Councils leaders have voted to cut 42 supported buses across the region (today, 18 January 2023.)

Supported services are those buses that are not commercially viable but where there is a community need. Local councils pay for them through a ‘transport levy’.

Council leaders chose to reduce the amount of money spent on those buses at a time when the costs to run buses has gone up. The Metro Mayor has no vote on raising the transport levy.

The councils have agreed an 11% real terms decrease in levy spending. The amount spent on levy services has also reduced in cash terms by £1.8 million at a time when the costs of running a bus have significantly increased. This has caused the 42 cuts.

Metro Mayor Dan Norris said: “Once again less is being invested in West of England bus services than elsewhere. It works out at £20 a head here but £36 in Manchester and £63 in Liverpool.

Mr Norris is calling for new powers so he can both raise and spend money for buses directly.

Metro Mayor Dan Norris said: “Less money from local councils means fewer buses. There is no way of getting round that.

The councils also specified which buses they would spend that lesser amount of money on and said deal or no deal. I was presented with a one meal menu. The only option was gruel. And that was a half portion.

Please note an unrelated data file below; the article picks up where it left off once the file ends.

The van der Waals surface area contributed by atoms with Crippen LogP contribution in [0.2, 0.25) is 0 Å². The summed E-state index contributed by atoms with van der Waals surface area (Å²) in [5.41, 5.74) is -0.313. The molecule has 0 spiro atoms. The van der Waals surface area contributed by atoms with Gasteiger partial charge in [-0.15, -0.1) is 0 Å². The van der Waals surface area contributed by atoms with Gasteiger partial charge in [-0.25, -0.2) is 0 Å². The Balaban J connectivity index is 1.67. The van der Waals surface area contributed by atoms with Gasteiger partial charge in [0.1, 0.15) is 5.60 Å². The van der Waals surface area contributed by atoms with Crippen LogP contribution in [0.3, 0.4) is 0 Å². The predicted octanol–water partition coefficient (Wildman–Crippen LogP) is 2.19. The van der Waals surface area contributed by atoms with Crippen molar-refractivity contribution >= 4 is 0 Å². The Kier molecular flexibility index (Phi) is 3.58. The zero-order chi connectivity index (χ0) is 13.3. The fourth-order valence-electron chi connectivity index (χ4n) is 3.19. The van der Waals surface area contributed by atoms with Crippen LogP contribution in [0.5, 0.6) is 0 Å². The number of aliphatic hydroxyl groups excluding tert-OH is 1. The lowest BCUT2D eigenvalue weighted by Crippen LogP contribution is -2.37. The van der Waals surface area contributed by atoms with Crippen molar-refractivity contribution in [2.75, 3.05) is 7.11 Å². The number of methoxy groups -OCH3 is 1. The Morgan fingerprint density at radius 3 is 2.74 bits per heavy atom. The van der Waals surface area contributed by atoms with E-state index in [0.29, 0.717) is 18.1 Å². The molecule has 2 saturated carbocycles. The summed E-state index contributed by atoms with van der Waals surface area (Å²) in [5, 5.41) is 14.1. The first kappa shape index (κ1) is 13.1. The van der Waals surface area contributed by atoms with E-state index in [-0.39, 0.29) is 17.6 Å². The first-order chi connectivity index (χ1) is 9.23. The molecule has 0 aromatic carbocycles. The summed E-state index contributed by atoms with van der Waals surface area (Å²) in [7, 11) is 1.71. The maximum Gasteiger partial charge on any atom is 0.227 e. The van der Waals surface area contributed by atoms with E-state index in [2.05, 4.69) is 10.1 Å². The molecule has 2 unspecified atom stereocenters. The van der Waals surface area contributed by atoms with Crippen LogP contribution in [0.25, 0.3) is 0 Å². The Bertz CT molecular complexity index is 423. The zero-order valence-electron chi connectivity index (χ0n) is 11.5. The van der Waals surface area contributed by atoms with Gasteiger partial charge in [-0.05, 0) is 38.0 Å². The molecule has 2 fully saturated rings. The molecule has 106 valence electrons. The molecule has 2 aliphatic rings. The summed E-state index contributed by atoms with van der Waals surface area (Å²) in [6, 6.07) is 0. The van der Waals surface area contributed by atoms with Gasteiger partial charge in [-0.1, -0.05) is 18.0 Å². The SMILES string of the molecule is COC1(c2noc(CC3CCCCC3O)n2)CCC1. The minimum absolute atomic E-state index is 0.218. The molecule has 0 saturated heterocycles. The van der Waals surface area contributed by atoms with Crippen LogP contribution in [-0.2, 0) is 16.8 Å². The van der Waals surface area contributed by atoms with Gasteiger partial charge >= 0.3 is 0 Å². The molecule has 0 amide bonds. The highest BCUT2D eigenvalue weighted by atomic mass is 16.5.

“I know passengers will be upset not to get the bus services they need and deserve but without more cash from local councils who are the only ones with tax raising powers there is no way of doing more.”

Separately Mr Norris is introducing WEST link, a new on demand minibus service designed to connect people to main bus services.

The Mayor stressed: “WEST link is not a replacement for supported buses. Indeed government rules say I cannot spend the money being used for it on existing supported services.

“It is a new system designed to get people to main transport corridors. I am sure it will be disruptive and there will be teething problems but I hope WEST link will provide a much-needed new public transport option to help people get out and about to their destinations.”

WEST link is being funded by the West of England Combined Authority predominantly using money secured from government through the Bus Service Improvement Plan. The Mayor successfully secured the second highest amount of cash nationwide of this pot of money last year. This money cannot be spent on existing services with taxpayer subsidy but instead must be invested in services that are innovative and new and was used last year to reduce bus fares.

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